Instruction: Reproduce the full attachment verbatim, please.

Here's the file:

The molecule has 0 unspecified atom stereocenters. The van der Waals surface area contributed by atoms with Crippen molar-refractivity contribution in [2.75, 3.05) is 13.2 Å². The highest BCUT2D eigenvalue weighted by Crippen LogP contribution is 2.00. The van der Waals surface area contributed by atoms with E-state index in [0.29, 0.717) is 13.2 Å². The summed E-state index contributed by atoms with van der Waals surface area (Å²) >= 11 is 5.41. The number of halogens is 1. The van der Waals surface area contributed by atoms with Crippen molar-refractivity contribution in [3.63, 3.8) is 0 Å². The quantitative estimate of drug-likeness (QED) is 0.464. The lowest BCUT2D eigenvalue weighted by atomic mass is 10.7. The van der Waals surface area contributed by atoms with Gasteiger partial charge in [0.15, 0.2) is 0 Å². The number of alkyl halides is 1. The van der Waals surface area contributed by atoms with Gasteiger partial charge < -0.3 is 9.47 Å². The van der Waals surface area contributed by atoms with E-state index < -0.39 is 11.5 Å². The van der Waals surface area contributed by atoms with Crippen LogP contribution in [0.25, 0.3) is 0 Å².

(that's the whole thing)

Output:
The molecule has 0 unspecified atom stereocenters. The van der Waals surface area contributed by atoms with Crippen molar-refractivity contribution in [2.75, 3.05) is 13.2 Å². The highest BCUT2D eigenvalue weighted by Crippen LogP contribution is 2.00. The van der Waals surface area contributed by atoms with E-state index in [0.29, 0.717) is 13.2 Å². The summed E-state index contributed by atoms with van der Waals surface area (Å²) >= 11 is 5.41. The number of halogens is 1. The van der Waals surface area contributed by atoms with Crippen molar-refractivity contribution in [3.63, 3.8) is 0 Å². The quantitative estimate of drug-likeness (QED) is 0.464. The lowest BCUT2D eigenvalue weighted by atomic mass is 10.7. The van der Waals surface area contributed by atoms with Gasteiger partial charge in [0.15, 0.2) is 0 Å². The number of alkyl halides is 1. The van der Waals surface area contributed by atoms with Gasteiger partial charge < -0.3 is 9.47 Å². The van der Waals surface area contributed by atoms with E-state index < -0.39 is 11.5 Å². The van der Waals surface area contributed by atoms with Crippen LogP contribution in [0.25, 0.3) is 0 Å².